An investigation by DealNews.com found that college bookstores hike prices on the laptops and tablets they sell by an average of 35% over the regular sale prices of retailers like Amazon, Best Buy and Staples. DealNews looked at prices for the cheapest tablets and laptops, plus the most expensive laptops, available at the online stores of five public and one private college, then compared those to back-to-school deals offered by other retailers on identical or very similar machines.
Not every single one is a rip-off, but more than two-thirds are, and some of the markups are pretty egregious.
DealNews finds that the University of Virginia sells a first-generation iPad mini for a staggering 135% more than the $199 sale price the site found on more than one occaision over the summer. The $469 price the campus store is charging is so high that even if you wanted to buy the newer model iPad mini, you could get it straight from Apple for $70 less.
As a matter of fact, if you’re a college kid (or the parent of one), you should probably just steer clear of the campus store entirely if you’re looking for electronics.
“Another example that stood out… were these headphones,” says DealNews’ Louis Ramirez. Although they cost $130 on Amazon, the University of Berkeley Student Store slaps a $49 markup on top of that.
We found other examples in just a cursory browsing of the sites supplied by DealNews, so it’s likely this just scratches the surface of a bigger issue in electronics markups.
One school site is selling a 32G Sandisk USB thumb drive for about $45. Wal-Mart sells the same model for less than $17. A wireless mouse sold by one school for just under $30 sells for half that amount at Office Depot. One Dell laptop “deal” on a school site was no cheaper than the price on Dell’s own website, and two schools’ “sale” prices on iPads are still $30 more than you’d pay at Wal-Mart.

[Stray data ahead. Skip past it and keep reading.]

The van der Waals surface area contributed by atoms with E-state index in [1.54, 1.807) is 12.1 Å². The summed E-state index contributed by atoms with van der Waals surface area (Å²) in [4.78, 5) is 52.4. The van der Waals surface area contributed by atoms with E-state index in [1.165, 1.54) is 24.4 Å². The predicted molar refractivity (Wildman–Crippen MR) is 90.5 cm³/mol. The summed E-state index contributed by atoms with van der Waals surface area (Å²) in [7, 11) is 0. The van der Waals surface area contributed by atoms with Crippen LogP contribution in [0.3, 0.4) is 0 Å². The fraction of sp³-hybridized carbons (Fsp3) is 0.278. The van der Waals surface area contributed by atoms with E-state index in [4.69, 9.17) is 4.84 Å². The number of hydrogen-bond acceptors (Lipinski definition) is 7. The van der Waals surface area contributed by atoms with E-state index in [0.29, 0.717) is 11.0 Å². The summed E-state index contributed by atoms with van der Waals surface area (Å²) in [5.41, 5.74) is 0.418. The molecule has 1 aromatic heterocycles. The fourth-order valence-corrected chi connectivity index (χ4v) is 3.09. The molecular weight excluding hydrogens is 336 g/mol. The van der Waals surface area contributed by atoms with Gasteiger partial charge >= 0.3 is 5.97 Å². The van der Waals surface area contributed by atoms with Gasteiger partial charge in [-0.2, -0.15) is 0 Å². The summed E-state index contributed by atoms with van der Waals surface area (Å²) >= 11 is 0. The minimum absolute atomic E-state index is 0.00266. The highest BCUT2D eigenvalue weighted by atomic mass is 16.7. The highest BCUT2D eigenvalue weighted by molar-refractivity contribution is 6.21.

College stores’ problems with electronics sales don’t end with the inflated prices, says Ramirez. While some schools sell up-to-date technology, the site’s investigation found that “others were selling older previous-generation tech at current-generation pricing,” he says. If you think you’re getting a deal, make sure to clarify the model — you could be paying top dollar for last year’s closeout.
And don’t be fooled into thinking that “student discount” translates to the best deal. Just like regular prices, you have to shop around because all student discounts aren’t created equal. “Campus stores aren’t the only retailers that offer student promos,” Ramirez says. As long as you have an active student account (one that ends in .edu), a number of other retailers offer discounts.